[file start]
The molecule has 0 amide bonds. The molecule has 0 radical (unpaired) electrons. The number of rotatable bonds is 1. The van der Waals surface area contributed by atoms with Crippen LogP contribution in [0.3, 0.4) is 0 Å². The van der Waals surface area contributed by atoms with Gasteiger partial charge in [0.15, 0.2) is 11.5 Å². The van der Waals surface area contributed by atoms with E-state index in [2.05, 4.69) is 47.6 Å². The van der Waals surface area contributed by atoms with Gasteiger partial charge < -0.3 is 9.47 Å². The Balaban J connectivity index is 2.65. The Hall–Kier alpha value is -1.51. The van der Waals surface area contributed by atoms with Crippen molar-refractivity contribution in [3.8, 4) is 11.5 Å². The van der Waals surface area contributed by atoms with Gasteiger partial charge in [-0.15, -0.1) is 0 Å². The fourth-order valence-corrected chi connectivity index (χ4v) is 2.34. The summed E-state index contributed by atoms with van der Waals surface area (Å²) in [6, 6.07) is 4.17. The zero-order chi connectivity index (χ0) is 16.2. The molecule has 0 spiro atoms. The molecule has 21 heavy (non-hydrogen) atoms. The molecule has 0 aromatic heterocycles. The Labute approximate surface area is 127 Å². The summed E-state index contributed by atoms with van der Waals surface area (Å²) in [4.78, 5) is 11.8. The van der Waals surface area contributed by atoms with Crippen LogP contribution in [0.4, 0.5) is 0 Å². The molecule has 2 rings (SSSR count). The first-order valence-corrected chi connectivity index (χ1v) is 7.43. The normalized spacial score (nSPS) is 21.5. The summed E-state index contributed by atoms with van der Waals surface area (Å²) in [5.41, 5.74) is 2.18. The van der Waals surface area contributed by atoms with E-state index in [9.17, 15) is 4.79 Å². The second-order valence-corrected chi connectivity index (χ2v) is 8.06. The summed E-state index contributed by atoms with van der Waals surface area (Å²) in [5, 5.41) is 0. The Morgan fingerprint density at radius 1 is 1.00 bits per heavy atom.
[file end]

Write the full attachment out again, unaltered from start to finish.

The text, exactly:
The molecule has 0 amide bonds. The molecule has 0 radical (unpaired) electrons. The number of rotatable bonds is 1. The van der Waals surface area contributed by atoms with Crippen LogP contribution in [0.3, 0.4) is 0 Å². The van der Waals surface area contributed by atoms with Gasteiger partial charge in [0.15, 0.2) is 11.5 Å². The van der Waals surface area contributed by atoms with E-state index in [2.05, 4.69) is 47.6 Å². The van der Waals surface area contributed by atoms with Gasteiger partial charge < -0.3 is 9.47 Å². The Balaban J connectivity index is 2.65. The Hall–Kier alpha value is -1.51. The van der Waals surface area contributed by atoms with Crippen molar-refractivity contribution in [3.8, 4) is 11.5 Å². The van der Waals surface area contributed by atoms with Gasteiger partial charge in [-0.15, -0.1) is 0 Å². The fourth-order valence-corrected chi connectivity index (χ4v) is 2.34. The summed E-state index contributed by atoms with van der Waals surface area (Å²) in [6, 6.07) is 4.17. The zero-order chi connectivity index (χ0) is 16.2. The molecule has 0 spiro atoms. The molecule has 21 heavy (non-hydrogen) atoms. The molecule has 0 aromatic heterocycles. The Labute approximate surface area is 127 Å². The summed E-state index contributed by atoms with van der Waals surface area (Å²) in [4.78, 5) is 11.8. The van der Waals surface area contributed by atoms with Crippen LogP contribution in [0.4, 0.5) is 0 Å². The molecule has 2 rings (SSSR count). The first-order valence-corrected chi connectivity index (χ1v) is 7.43. The normalized spacial score (nSPS) is 21.5. The summed E-state index contributed by atoms with van der Waals surface area (Å²) in [5.41, 5.74) is 2.18. The van der Waals surface area contributed by atoms with E-state index in [9.17, 15) is 4.79 Å². The second-order valence-corrected chi connectivity index (χ2v) is 8.06. The summed E-state index contributed by atoms with van der Waals surface area (Å²) in [5, 5.41) is 0. The Morgan fingerprint density at radius 1 is 1.00 bits per heavy atom.